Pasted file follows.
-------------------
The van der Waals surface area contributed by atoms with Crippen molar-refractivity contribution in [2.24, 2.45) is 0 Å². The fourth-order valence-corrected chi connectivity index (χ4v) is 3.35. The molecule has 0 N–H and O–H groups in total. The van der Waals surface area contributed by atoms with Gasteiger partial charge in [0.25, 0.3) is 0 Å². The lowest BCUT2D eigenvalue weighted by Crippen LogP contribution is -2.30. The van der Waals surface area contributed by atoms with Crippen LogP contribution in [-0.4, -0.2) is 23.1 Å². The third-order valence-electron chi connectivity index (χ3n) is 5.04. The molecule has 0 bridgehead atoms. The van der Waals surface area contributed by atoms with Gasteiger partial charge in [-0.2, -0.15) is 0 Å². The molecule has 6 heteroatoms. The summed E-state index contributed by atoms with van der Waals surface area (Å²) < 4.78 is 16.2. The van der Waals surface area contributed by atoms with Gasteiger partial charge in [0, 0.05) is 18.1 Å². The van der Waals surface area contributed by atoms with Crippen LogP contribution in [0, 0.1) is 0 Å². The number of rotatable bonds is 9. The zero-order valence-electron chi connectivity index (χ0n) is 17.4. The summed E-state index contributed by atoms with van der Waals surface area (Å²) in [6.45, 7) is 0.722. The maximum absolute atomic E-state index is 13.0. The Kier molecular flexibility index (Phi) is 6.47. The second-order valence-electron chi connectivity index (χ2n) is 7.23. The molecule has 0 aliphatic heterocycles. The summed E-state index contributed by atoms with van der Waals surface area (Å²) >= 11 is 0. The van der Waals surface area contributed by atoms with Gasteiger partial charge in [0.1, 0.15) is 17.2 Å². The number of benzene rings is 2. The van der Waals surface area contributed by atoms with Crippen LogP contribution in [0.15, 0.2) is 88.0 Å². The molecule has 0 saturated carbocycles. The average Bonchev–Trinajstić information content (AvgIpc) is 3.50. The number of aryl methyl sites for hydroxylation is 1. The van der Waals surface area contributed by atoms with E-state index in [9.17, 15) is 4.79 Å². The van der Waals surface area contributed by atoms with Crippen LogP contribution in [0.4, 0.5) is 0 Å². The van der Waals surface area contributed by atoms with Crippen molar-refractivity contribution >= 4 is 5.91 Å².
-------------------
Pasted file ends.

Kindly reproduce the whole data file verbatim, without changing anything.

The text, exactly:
The van der Waals surface area contributed by atoms with Crippen molar-refractivity contribution in [2.24, 2.45) is 0 Å². The fourth-order valence-corrected chi connectivity index (χ4v) is 3.35. The molecule has 0 N–H and O–H groups in total. The van der Waals surface area contributed by atoms with Gasteiger partial charge in [0.25, 0.3) is 0 Å². The lowest BCUT2D eigenvalue weighted by Crippen LogP contribution is -2.30. The van der Waals surface area contributed by atoms with Crippen LogP contribution in [-0.4, -0.2) is 23.1 Å². The third-order valence-electron chi connectivity index (χ3n) is 5.04. The molecule has 0 bridgehead atoms. The van der Waals surface area contributed by atoms with Gasteiger partial charge in [-0.2, -0.15) is 0 Å². The molecule has 6 heteroatoms. The summed E-state index contributed by atoms with van der Waals surface area (Å²) < 4.78 is 16.2. The van der Waals surface area contributed by atoms with Gasteiger partial charge in [0, 0.05) is 18.1 Å². The van der Waals surface area contributed by atoms with Crippen LogP contribution in [0, 0.1) is 0 Å². The number of rotatable bonds is 9. The zero-order valence-electron chi connectivity index (χ0n) is 17.4. The summed E-state index contributed by atoms with van der Waals surface area (Å²) in [6.45, 7) is 0.722. The maximum absolute atomic E-state index is 13.0. The Kier molecular flexibility index (Phi) is 6.47. The second-order valence-electron chi connectivity index (χ2n) is 7.23. The molecule has 0 aliphatic heterocycles. The summed E-state index contributed by atoms with van der Waals surface area (Å²) >= 11 is 0. The van der Waals surface area contributed by atoms with Gasteiger partial charge in [0.1, 0.15) is 17.2 Å². The number of benzene rings is 2. The van der Waals surface area contributed by atoms with Crippen LogP contribution in [0.15, 0.2) is 88.0 Å². The molecule has 0 saturated carbocycles. The average Bonchev–Trinajstić information content (AvgIpc) is 3.50. The number of aryl methyl sites for hydroxylation is 1. The van der Waals surface area contributed by atoms with E-state index in [9.17, 15) is 4.79 Å². The van der Waals surface area contributed by atoms with Crippen LogP contribution in [0.4, 0.5) is 0 Å². The van der Waals surface area contributed by atoms with Crippen molar-refractivity contribution >= 4 is 5.91 Å².